Christian Piatt’s new book, Leaving A-Holiness Behind: From Pious Jerk to Not-So-Pious Jerk, works well, in part, because he admits what so few people faith are eager to admit. Namely, that he–and the rest of us–are a bunch of assholes. If that statement offends you, well, you definitely need to read the book.
Piatt drops the mic:
We’re Christians because we’re assholes. And being a Christian doesn’t help. In fact, it often ends up being worse when we become a complicit part of a system that tells us we’re better people for being involved, and yet the evidence doesn’t support it. So we’re still assholes; now we’re just hypocritical, deluded ones. (158)
But before he does, Piatt draws from his own experiences of being and suffering at the hands of Christian assholes. Throughout the book, he looks at the ways in which most Christians–present company included–have misused and abused the faith, largely, for our own selfish ends. In doing so, he examines Christian cliches (“God has a plan,” “They’re in a better place,” and the list, unfortunately, goes on and on), CCM (that’s Contemporary Christian Music for all you uninitiated out there), our asshole ancestors, proof texting (picking and choosing the parts of the Bible that support our opinions while ignoring others that put us in our place), the doctrine of hell (more on this in a moment), why some people participate in Christianity in the first place (hint, it’s often “for the kids”), and the importance of better understanding our history, beliefs, and theologies.
And this last part is what’s really encouraging about Piatt’s work. Unlike many frustrated believers that have walked away from the faith, Piatt refuses to do so. This book is evidence of his willingness to engage in the difficult conversations in order to sort out what is vital in our traditions and teachings and what his harmful, all in an effort to make our communities–and our world–a better place. I was particularly intrigued (and entertained by) his reflections on hell, a “place” about which I have radically changed my beliefs in the past decade. This chapter reflects his willingness to engage particular theologies and beliefs with which he might radically disagree in ways that lead to fruitful conversation and meaningful action. Of course, he’s still going to get a punch or two in:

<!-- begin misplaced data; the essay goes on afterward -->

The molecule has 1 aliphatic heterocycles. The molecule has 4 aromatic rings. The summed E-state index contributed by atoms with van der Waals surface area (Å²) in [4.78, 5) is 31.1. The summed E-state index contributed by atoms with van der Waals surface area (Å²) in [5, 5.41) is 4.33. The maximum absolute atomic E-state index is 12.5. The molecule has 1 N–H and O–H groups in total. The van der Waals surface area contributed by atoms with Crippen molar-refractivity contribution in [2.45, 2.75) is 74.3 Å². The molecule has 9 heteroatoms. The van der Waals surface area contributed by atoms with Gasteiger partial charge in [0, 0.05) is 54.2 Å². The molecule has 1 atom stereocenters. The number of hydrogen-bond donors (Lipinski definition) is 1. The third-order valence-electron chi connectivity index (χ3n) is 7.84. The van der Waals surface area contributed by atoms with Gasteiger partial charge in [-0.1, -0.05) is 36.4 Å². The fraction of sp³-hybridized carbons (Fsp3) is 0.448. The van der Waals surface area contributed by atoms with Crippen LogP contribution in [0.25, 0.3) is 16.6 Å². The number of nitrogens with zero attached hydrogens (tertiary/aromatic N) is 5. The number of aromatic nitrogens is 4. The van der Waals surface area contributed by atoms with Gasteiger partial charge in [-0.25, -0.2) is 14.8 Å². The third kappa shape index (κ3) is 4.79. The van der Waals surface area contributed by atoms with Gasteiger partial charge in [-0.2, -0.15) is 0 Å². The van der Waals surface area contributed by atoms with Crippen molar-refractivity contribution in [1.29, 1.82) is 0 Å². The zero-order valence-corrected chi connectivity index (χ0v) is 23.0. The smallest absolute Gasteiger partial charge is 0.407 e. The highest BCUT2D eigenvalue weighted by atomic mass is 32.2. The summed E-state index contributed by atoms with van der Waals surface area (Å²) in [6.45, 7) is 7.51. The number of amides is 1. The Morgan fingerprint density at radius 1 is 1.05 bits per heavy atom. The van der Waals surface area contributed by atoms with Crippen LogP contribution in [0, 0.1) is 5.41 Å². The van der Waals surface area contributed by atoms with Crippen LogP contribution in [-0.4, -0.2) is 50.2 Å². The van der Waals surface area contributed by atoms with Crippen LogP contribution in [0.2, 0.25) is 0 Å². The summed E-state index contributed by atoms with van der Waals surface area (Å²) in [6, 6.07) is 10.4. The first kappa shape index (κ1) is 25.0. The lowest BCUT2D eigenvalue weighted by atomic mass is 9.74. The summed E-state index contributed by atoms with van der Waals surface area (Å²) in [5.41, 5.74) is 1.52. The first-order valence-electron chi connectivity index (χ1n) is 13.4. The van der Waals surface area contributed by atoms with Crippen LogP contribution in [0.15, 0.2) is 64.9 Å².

But considering the use of the doctrine of hell in the Christian faith, particularly in the past few centuries, suffice it to say that the fear, judgment, emotional scarring, family estrangement, physical violence and any number of holy wars that have been conducted in the supposed name of saving souls from such a place, we’ve created our own hell on earth. (136)
As someone that consistently feels like I’m on the verge of walking away from it all, Piatt’s book is a funny and thoughtful encouragement not to. In the troubled times in which we find ourselves, with violent religious extremism plaguing humanity from all faiths, Piatt’s insistence that we’re Christians because we’re assholes is an important reminder. We are no better than anyone else.
Plus, the book is full of puzzles and games to keep the conversation going. You won’t find Leaving A-Holiness Behind in your local Wal-Mart (shame), so order it online here.